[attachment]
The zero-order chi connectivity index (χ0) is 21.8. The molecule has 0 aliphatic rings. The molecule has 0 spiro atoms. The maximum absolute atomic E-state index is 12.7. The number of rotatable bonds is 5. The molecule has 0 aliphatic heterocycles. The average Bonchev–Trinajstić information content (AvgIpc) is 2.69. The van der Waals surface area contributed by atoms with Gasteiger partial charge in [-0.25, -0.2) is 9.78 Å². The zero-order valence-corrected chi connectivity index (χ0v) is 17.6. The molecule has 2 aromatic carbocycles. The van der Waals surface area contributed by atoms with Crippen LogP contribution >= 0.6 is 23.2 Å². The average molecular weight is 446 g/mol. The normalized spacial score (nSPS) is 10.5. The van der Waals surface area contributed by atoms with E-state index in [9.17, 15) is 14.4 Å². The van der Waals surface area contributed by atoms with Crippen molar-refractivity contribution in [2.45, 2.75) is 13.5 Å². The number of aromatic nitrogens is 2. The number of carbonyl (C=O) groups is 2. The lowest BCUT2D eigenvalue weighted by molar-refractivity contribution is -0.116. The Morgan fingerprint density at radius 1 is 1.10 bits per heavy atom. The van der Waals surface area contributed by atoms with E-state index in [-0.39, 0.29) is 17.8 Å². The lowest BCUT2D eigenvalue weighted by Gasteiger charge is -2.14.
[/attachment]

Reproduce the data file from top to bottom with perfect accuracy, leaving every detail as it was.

The zero-order chi connectivity index (χ0) is 21.8. The molecule has 0 aliphatic rings. The molecule has 0 spiro atoms. The maximum absolute atomic E-state index is 12.7. The number of rotatable bonds is 5. The molecule has 0 aliphatic heterocycles. The average Bonchev–Trinajstić information content (AvgIpc) is 2.69. The van der Waals surface area contributed by atoms with Gasteiger partial charge in [-0.25, -0.2) is 9.78 Å². The zero-order valence-corrected chi connectivity index (χ0v) is 17.6. The molecule has 2 aromatic carbocycles. The van der Waals surface area contributed by atoms with Crippen LogP contribution >= 0.6 is 23.2 Å². The average molecular weight is 446 g/mol. The normalized spacial score (nSPS) is 10.5. The van der Waals surface area contributed by atoms with E-state index in [9.17, 15) is 14.4 Å². The van der Waals surface area contributed by atoms with Crippen molar-refractivity contribution in [2.45, 2.75) is 13.5 Å². The number of aromatic nitrogens is 2. The number of carbonyl (C=O) groups is 2. The lowest BCUT2D eigenvalue weighted by molar-refractivity contribution is -0.116. The Morgan fingerprint density at radius 1 is 1.10 bits per heavy atom. The van der Waals surface area contributed by atoms with E-state index in [-0.39, 0.29) is 17.8 Å². The lowest BCUT2D eigenvalue weighted by Gasteiger charge is -2.14.